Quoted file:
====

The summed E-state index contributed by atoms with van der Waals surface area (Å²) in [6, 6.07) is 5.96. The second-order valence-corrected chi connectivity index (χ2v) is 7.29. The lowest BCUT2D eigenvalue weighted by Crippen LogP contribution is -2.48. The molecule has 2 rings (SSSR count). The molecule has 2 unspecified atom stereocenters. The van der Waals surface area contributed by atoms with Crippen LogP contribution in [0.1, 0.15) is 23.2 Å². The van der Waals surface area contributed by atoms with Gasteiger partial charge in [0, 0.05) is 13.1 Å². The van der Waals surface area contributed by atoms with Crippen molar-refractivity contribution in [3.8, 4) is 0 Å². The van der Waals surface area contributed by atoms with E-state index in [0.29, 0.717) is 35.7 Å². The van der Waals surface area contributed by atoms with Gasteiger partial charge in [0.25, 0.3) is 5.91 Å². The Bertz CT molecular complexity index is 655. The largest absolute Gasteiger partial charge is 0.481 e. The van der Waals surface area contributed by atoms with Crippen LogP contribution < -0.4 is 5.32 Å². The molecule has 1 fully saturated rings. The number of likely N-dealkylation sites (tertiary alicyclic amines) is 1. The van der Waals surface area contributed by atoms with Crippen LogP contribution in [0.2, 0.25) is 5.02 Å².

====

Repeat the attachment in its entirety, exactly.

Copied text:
The summed E-state index contributed by atoms with van der Waals surface area (Å²) in [6, 6.07) is 5.96. The second-order valence-corrected chi connectivity index (χ2v) is 7.29. The lowest BCUT2D eigenvalue weighted by Crippen LogP contribution is -2.48. The molecule has 2 rings (SSSR count). The molecule has 2 unspecified atom stereocenters. The van der Waals surface area contributed by atoms with Crippen LogP contribution in [0.1, 0.15) is 23.2 Å². The van der Waals surface area contributed by atoms with Gasteiger partial charge in [0, 0.05) is 13.1 Å². The van der Waals surface area contributed by atoms with Crippen molar-refractivity contribution in [3.8, 4) is 0 Å². The van der Waals surface area contributed by atoms with E-state index in [0.29, 0.717) is 35.7 Å². The van der Waals surface area contributed by atoms with Gasteiger partial charge in [0.25, 0.3) is 5.91 Å². The Bertz CT molecular complexity index is 655. The largest absolute Gasteiger partial charge is 0.481 e. The van der Waals surface area contributed by atoms with Crippen LogP contribution < -0.4 is 5.32 Å². The molecule has 1 fully saturated rings. The number of likely N-dealkylation sites (tertiary alicyclic amines) is 1. The van der Waals surface area contributed by atoms with Crippen LogP contribution in [0.2, 0.25) is 5.02 Å².